Here's another reason I wouldn't do it, and I wouldn't encourage anybody else to do it. As you start to build up your client base, a good chunk of the clients that you're going to derive your income from are going to be your past clients. I had a previous guest on, Candace Washington, who is absolutely fabulous. And she actually knows the math, which is that 80% of your business is going to come from 20% of the clients you've worked with in the past. And by the way, if you haven't listened to that episode, it's absolutely worth it. It's all about client experience and making sure that it's driving your business goals and not driving your business into the ground by a bad experience.
In any case, if you do great work for a client, they're going to want you to do more for them, or you're going to see other ways that you can help them. And unless you want to continue to be a volunteer, you're going to need to charge them. Well, now that's an awkward conversation because they just got what they got for free. And now you have to switch to charging them. And now you're in this really awkward negotiating position of now whatever price you name, it doesn't matter if that is a low price, meaning that you're underpricing yourself, which is what I often see happening...whatever price you name is going to be compared to zero. So anything will seem high because it's being compared to what you've charged them the first time, which was nothing. They won't necessarily easily be able to grasp that this is about the value of what you can do for them because that was great, but they got it for free before. So why should they think it's now more valuable that they actually pay for it?
So it puts you in a really awkward position of now having to negotiate a price and negotiating it against zero. I'm going to keep giving you reasons why I think this is a bad idea. The other reason is I think it sets up a bad precedent for future clients in your market. So one thing you have to know, if you're within an industry or you're within a market, people talk. They're not necessarily going to keep it to themselves. They're going to tell people, "Hey, got this great consultant, and she did it all for free or he did it all for free." The folks in your market are going to think, "Hey, I want them to come do this for me for free." So they're going to hear about this. Now you're going to be out in your market, and you're going to be again in the awkward position of negotiating against zero.
Or, say, you're in your market, you get a client, you charge them and then they hear later on, "Oh yeah, yeah, they did that for me for free." That doesn't feel good when you're a client. You now feel like you've been ripped off. So you have to think about whenever you're communicating to one client or one prospective client, whether it's about price or about anything assume that you are communicating within your market and to others within your market, even if they're not directly in front of you. So that's why charging and setting up the perfectly normal precedent of charging as a consultant is going to help you be able to not only get business with other clients, but also make sure that you get paid for every tiny itty bitty bit of the value that you're able to bring to them.
So overall, I would say it's important to think about your business as a business, right? So you're not just consulting in doing good things for companies and organizations and people. You are in the business of consulting and therefore should be thinking about the decisions you're making as business decisions, and business decisions within a larger ecosystem. So there's no decision that you're going to make that is singular. Decisions you make affect other things. There is a ripple effect. So if you decide to work for free, even if you think that there are some legitimate business reasons to do that, just know that it's going to have a broader impact than that single decision. It will have a ripple effect within your larger business and you have to be prepared for that. Or that should be a reason that you pause, and you think, "Wait a minute, why am I really doing this? Am I really doing this because this is a good business decision? Am I really doing this even if I think it's really honoring my client, or am I doing this for some other reason?"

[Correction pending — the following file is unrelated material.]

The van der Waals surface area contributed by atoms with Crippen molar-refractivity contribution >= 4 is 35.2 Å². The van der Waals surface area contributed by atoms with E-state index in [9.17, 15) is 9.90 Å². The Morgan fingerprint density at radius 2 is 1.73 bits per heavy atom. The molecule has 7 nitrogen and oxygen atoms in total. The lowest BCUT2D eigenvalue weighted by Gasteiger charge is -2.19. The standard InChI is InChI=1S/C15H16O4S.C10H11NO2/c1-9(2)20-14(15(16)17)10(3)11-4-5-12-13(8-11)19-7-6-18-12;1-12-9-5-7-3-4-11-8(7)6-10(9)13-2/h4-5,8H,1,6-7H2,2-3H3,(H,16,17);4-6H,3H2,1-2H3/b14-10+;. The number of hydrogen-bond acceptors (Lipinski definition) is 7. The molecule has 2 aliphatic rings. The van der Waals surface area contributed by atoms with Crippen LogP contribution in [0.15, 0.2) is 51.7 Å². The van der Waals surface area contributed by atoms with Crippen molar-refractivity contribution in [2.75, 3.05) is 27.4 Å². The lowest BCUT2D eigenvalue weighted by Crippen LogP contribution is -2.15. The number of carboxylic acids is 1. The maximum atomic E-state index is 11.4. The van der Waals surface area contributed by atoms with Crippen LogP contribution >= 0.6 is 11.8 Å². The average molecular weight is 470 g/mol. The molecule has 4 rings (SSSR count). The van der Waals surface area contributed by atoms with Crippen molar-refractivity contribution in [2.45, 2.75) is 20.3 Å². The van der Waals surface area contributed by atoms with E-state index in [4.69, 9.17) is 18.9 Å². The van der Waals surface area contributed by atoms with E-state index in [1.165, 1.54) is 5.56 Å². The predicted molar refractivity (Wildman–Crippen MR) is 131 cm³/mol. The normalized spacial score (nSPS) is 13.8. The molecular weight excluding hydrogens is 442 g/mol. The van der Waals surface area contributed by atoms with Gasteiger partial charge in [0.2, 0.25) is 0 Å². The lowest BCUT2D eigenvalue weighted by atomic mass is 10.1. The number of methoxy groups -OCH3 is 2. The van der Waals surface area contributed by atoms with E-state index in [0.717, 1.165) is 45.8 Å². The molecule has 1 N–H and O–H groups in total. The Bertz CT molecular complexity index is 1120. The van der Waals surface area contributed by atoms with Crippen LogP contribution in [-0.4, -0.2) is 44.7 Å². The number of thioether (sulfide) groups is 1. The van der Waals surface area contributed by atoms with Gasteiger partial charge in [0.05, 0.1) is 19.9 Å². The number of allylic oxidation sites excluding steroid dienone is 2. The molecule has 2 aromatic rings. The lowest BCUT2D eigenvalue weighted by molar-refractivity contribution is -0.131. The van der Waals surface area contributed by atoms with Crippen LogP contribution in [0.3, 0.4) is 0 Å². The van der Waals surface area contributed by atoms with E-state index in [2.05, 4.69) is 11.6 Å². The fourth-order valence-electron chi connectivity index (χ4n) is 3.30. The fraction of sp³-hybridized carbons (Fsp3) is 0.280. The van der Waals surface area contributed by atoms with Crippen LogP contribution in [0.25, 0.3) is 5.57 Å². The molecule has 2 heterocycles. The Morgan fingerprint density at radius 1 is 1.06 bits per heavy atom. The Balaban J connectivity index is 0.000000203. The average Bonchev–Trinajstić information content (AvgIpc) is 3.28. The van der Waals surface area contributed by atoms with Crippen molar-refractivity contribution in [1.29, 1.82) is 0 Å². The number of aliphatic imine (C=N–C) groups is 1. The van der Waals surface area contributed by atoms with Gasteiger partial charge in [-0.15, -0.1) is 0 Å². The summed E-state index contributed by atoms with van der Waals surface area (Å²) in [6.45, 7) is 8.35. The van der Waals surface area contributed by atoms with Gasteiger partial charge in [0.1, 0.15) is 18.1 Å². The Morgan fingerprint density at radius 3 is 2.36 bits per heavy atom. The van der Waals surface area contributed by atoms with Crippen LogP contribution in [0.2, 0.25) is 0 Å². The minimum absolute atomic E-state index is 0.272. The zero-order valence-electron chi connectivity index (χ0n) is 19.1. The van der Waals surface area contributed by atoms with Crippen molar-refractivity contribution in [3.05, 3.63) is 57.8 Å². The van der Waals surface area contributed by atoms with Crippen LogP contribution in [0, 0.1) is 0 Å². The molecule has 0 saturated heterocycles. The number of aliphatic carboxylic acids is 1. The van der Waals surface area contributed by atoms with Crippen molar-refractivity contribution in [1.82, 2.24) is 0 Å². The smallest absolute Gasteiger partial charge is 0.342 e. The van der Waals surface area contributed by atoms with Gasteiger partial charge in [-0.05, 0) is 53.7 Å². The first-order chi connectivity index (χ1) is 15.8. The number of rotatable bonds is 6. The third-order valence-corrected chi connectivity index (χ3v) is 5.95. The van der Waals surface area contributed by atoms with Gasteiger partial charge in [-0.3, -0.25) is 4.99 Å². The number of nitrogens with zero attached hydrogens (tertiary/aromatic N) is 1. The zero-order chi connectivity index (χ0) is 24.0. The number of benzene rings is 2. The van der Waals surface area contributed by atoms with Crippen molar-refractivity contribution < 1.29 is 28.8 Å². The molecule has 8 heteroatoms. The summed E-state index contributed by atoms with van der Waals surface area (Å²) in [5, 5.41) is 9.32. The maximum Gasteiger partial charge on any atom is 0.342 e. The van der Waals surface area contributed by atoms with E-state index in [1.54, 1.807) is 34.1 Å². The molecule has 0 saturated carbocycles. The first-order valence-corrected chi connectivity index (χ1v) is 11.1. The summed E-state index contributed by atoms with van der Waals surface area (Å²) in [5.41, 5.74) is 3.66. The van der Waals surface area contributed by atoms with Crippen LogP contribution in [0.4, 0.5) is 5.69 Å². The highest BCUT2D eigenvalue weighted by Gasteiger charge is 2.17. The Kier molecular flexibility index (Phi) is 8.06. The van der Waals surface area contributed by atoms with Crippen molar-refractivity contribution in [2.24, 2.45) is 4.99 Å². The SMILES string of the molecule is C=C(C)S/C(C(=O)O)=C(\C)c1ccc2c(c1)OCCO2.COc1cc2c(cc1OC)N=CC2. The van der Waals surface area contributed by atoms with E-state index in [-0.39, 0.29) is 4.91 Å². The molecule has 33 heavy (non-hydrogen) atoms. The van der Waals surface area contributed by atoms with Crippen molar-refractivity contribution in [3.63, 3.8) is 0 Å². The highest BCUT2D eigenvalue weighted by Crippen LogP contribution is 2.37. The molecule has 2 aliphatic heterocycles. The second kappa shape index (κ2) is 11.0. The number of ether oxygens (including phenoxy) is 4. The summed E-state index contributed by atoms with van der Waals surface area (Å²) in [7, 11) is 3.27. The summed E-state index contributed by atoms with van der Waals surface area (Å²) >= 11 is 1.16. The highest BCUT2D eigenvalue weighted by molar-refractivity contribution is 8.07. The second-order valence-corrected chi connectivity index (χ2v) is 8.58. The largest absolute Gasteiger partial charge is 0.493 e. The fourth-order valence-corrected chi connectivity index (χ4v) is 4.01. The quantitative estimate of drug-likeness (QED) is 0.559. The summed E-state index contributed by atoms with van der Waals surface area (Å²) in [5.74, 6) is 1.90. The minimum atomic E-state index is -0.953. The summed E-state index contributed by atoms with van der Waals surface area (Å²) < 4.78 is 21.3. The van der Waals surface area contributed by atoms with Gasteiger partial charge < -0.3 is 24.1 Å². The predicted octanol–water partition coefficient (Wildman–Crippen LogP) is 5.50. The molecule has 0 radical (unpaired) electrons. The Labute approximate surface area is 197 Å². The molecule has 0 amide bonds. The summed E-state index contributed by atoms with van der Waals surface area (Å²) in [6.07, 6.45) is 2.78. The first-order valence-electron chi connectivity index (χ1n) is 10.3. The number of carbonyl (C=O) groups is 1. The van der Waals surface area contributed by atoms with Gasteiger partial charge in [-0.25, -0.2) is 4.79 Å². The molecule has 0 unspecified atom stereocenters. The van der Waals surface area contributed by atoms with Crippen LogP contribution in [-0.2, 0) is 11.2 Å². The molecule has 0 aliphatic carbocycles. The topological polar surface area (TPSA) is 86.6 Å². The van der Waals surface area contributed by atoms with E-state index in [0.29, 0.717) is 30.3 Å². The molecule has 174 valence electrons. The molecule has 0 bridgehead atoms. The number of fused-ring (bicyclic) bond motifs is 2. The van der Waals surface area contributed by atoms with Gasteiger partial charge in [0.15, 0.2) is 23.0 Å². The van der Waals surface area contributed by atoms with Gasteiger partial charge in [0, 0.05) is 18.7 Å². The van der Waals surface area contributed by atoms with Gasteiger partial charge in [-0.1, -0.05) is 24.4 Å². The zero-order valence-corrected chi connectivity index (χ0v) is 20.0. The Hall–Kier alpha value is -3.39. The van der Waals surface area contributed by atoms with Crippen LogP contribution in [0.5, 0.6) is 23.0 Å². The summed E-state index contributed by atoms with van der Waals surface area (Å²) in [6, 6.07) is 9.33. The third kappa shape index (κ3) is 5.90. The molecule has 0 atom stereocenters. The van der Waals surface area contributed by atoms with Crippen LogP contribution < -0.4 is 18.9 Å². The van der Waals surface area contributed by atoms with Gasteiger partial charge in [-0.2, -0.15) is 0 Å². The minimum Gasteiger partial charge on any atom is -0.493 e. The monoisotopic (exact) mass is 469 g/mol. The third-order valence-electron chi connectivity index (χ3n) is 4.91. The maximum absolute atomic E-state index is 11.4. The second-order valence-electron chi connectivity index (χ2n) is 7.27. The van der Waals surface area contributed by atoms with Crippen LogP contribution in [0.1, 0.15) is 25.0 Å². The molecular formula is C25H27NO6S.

And here's the thing, mostly when I dug into why people are thinking of doing things for free when they first start up, it has nothing to do with business decisions. Let's just be honest with each other. I feel like I have to whisper it. Like, all right, let's just talk honestly now. Generally, it's more about a lack of confidence than it is about real business decisions, right? So let's just call it what it actually is. It's often a crisis of confidence or you're unsure about what your worth is. So you think, "I have to do this for free." And in fact, you might just be trying to convince yourself that you're worth it and you're not ready yet. So you're going to do the work, but you're going to do it for free.
I actually want to give you six things to understand, and to know when you're approaching this crisis of confidence that is trying to convince you that working as a volunteer instead of a paid consultant is the right thing to do. And again, not knocking volunteer work. I think make your volunteer work your volunteer work, and your business work your business work.
But let me say this first thing. First, if you're having that feeling, if you're having a crisis of confidence or you're just like, "I just don't think I'm worth it, and I can't believe I'm going to have to name a price for something that I do," it is 100% normal and common.
Most consultants I know have felt some version of that when they first started. I know that I did. So I was just lucky because I started off working at a firm so I didn't actually have the luxury of doing something for free, but I probably would have if I could have because I was not feeling confident about asking people to pay me for specific work, which is kind of weird because when I was employed, I had no problem being paid for the work that I was doing. Just somehow or another, now that it's a direct exchange, it just feels different. And I wasn't feeling like it was normal. So you're not alone. Lots of folks have felt this. It's important to recognize that so that you can get beyond that.